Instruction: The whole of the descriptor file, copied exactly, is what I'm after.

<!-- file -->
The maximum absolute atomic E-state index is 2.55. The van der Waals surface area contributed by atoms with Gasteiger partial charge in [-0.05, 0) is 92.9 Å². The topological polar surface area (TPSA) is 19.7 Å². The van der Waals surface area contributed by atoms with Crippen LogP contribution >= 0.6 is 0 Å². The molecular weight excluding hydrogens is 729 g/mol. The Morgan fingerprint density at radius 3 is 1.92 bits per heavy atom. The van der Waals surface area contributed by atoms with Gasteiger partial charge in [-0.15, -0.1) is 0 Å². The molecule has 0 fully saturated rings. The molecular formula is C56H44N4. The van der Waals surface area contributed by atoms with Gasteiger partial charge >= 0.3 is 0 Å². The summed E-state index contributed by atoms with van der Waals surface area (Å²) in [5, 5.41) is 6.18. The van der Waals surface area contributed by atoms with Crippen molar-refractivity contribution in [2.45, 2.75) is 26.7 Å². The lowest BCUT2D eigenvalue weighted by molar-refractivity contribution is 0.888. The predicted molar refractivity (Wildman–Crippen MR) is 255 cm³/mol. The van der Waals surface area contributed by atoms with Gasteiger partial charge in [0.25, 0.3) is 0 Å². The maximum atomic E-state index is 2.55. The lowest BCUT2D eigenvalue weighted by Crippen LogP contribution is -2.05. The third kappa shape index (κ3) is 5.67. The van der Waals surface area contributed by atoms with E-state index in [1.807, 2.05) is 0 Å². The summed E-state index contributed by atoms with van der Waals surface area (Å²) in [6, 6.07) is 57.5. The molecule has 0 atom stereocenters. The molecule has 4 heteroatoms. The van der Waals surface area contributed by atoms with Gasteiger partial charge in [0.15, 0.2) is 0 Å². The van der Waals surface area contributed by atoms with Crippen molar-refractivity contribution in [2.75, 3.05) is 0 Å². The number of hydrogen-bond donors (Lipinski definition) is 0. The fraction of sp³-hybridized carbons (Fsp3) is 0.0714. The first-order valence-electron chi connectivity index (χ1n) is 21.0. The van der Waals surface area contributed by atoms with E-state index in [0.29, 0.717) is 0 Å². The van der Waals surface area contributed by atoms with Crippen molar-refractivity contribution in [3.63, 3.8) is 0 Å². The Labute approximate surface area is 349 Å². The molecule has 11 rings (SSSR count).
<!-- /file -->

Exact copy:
The maximum absolute atomic E-state index is 2.55. The van der Waals surface area contributed by atoms with Gasteiger partial charge in [-0.05, 0) is 92.9 Å². The topological polar surface area (TPSA) is 19.7 Å². The van der Waals surface area contributed by atoms with Crippen LogP contribution >= 0.6 is 0 Å². The molecular weight excluding hydrogens is 729 g/mol. The Morgan fingerprint density at radius 3 is 1.92 bits per heavy atom. The van der Waals surface area contributed by atoms with Gasteiger partial charge in [-0.15, -0.1) is 0 Å². The molecule has 0 fully saturated rings. The molecular formula is C56H44N4. The van der Waals surface area contributed by atoms with Gasteiger partial charge >= 0.3 is 0 Å². The summed E-state index contributed by atoms with van der Waals surface area (Å²) in [5, 5.41) is 6.18. The van der Waals surface area contributed by atoms with Crippen molar-refractivity contribution in [2.45, 2.75) is 26.7 Å². The lowest BCUT2D eigenvalue weighted by molar-refractivity contribution is 0.888. The predicted molar refractivity (Wildman–Crippen MR) is 255 cm³/mol. The van der Waals surface area contributed by atoms with Gasteiger partial charge in [0.25, 0.3) is 0 Å². The maximum atomic E-state index is 2.55. The lowest BCUT2D eigenvalue weighted by Crippen LogP contribution is -2.05. The third kappa shape index (κ3) is 5.67. The van der Waals surface area contributed by atoms with E-state index in [1.807, 2.05) is 0 Å². The summed E-state index contributed by atoms with van der Waals surface area (Å²) in [6, 6.07) is 57.5. The molecule has 0 atom stereocenters. The molecule has 4 heteroatoms. The van der Waals surface area contributed by atoms with Gasteiger partial charge in [0.15, 0.2) is 0 Å². The van der Waals surface area contributed by atoms with Crippen molar-refractivity contribution in [2.75, 3.05) is 0 Å². The number of hydrogen-bond donors (Lipinski definition) is 0. The fraction of sp³-hybridized carbons (Fsp3) is 0.0714. The first-order valence-electron chi connectivity index (χ1n) is 21.0. The van der Waals surface area contributed by atoms with E-state index in [0.29, 0.717) is 0 Å². The van der Waals surface area contributed by atoms with Crippen molar-refractivity contribution in [3.63, 3.8) is 0 Å². The Labute approximate surface area is 349 Å². The molecule has 11 rings (SSSR count).